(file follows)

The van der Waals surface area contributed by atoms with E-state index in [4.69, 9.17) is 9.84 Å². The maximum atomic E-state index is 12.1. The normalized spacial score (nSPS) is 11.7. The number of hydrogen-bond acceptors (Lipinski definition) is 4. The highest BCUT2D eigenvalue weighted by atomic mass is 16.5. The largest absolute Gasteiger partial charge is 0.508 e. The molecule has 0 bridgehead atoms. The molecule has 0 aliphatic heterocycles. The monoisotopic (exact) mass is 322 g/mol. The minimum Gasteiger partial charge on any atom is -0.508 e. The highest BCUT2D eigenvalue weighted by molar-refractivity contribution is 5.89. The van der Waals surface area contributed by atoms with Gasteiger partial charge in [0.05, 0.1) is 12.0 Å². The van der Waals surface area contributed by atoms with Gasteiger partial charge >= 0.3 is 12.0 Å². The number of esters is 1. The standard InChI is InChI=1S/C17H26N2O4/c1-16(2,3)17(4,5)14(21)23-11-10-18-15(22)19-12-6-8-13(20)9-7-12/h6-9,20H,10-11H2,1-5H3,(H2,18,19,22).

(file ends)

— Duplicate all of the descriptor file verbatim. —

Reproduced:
The van der Waals surface area contributed by atoms with E-state index in [4.69, 9.17) is 9.84 Å². The maximum atomic E-state index is 12.1. The normalized spacial score (nSPS) is 11.7. The number of hydrogen-bond acceptors (Lipinski definition) is 4. The highest BCUT2D eigenvalue weighted by atomic mass is 16.5. The largest absolute Gasteiger partial charge is 0.508 e. The molecule has 0 bridgehead atoms. The molecule has 0 aliphatic heterocycles. The monoisotopic (exact) mass is 322 g/mol. The minimum Gasteiger partial charge on any atom is -0.508 e. The highest BCUT2D eigenvalue weighted by molar-refractivity contribution is 5.89. The van der Waals surface area contributed by atoms with Gasteiger partial charge in [0.05, 0.1) is 12.0 Å². The van der Waals surface area contributed by atoms with Gasteiger partial charge >= 0.3 is 12.0 Å². The number of esters is 1. The standard InChI is InChI=1S/C17H26N2O4/c1-16(2,3)17(4,5)14(21)23-11-10-18-15(22)19-12-6-8-13(20)9-7-12/h6-9,20H,10-11H2,1-5H3,(H2,18,19,22).